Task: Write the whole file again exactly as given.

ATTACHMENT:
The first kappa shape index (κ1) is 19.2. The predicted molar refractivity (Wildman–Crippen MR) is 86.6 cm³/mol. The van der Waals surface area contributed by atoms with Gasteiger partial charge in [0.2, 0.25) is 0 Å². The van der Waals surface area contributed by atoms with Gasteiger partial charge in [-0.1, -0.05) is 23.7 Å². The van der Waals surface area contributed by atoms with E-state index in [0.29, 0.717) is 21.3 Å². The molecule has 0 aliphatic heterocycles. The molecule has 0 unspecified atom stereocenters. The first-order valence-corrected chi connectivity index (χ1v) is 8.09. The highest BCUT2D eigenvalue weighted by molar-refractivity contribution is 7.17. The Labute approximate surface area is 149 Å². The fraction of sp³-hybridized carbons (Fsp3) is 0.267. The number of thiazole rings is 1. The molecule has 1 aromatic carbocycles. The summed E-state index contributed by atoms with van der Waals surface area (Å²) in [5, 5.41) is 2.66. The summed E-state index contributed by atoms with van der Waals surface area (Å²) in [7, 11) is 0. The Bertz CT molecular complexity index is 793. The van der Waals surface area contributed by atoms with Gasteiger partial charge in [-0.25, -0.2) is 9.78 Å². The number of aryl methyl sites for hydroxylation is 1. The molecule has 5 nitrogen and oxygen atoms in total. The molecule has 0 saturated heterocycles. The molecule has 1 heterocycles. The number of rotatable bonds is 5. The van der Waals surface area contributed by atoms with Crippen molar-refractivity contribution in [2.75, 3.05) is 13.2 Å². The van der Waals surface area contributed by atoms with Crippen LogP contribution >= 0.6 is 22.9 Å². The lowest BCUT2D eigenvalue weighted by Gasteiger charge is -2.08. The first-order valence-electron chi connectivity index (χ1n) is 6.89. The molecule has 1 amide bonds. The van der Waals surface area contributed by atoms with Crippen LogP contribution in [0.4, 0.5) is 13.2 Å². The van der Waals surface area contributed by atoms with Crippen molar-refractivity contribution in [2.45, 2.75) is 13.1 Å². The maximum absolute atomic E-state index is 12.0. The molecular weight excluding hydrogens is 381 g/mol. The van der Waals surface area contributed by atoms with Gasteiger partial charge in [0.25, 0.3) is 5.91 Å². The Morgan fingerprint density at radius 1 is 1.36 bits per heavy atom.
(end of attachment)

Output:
The first kappa shape index (κ1) is 19.2. The predicted molar refractivity (Wildman–Crippen MR) is 86.6 cm³/mol. The van der Waals surface area contributed by atoms with Gasteiger partial charge in [0.2, 0.25) is 0 Å². The van der Waals surface area contributed by atoms with Gasteiger partial charge in [-0.1, -0.05) is 23.7 Å². The van der Waals surface area contributed by atoms with E-state index in [0.29, 0.717) is 21.3 Å². The molecule has 0 aliphatic heterocycles. The molecule has 0 unspecified atom stereocenters. The first-order valence-corrected chi connectivity index (χ1v) is 8.09. The highest BCUT2D eigenvalue weighted by molar-refractivity contribution is 7.17. The Labute approximate surface area is 149 Å². The fraction of sp³-hybridized carbons (Fsp3) is 0.267. The number of thiazole rings is 1. The molecule has 1 aromatic carbocycles. The summed E-state index contributed by atoms with van der Waals surface area (Å²) in [5, 5.41) is 2.66. The summed E-state index contributed by atoms with van der Waals surface area (Å²) in [7, 11) is 0. The Bertz CT molecular complexity index is 793. The van der Waals surface area contributed by atoms with Gasteiger partial charge in [-0.25, -0.2) is 9.78 Å². The number of aryl methyl sites for hydroxylation is 1. The molecule has 5 nitrogen and oxygen atoms in total. The molecule has 0 saturated heterocycles. The molecule has 1 heterocycles. The number of rotatable bonds is 5. The van der Waals surface area contributed by atoms with Crippen molar-refractivity contribution in [2.75, 3.05) is 13.2 Å². The van der Waals surface area contributed by atoms with Crippen LogP contribution >= 0.6 is 22.9 Å². The lowest BCUT2D eigenvalue weighted by Gasteiger charge is -2.08. The first-order valence-electron chi connectivity index (χ1n) is 6.89. The molecule has 1 amide bonds. The van der Waals surface area contributed by atoms with Crippen LogP contribution in [0.4, 0.5) is 13.2 Å². The van der Waals surface area contributed by atoms with Crippen molar-refractivity contribution in [2.45, 2.75) is 13.1 Å². The maximum absolute atomic E-state index is 12.0. The molecular weight excluding hydrogens is 381 g/mol. The van der Waals surface area contributed by atoms with Gasteiger partial charge in [0.25, 0.3) is 5.91 Å². The Morgan fingerprint density at radius 1 is 1.36 bits per heavy atom.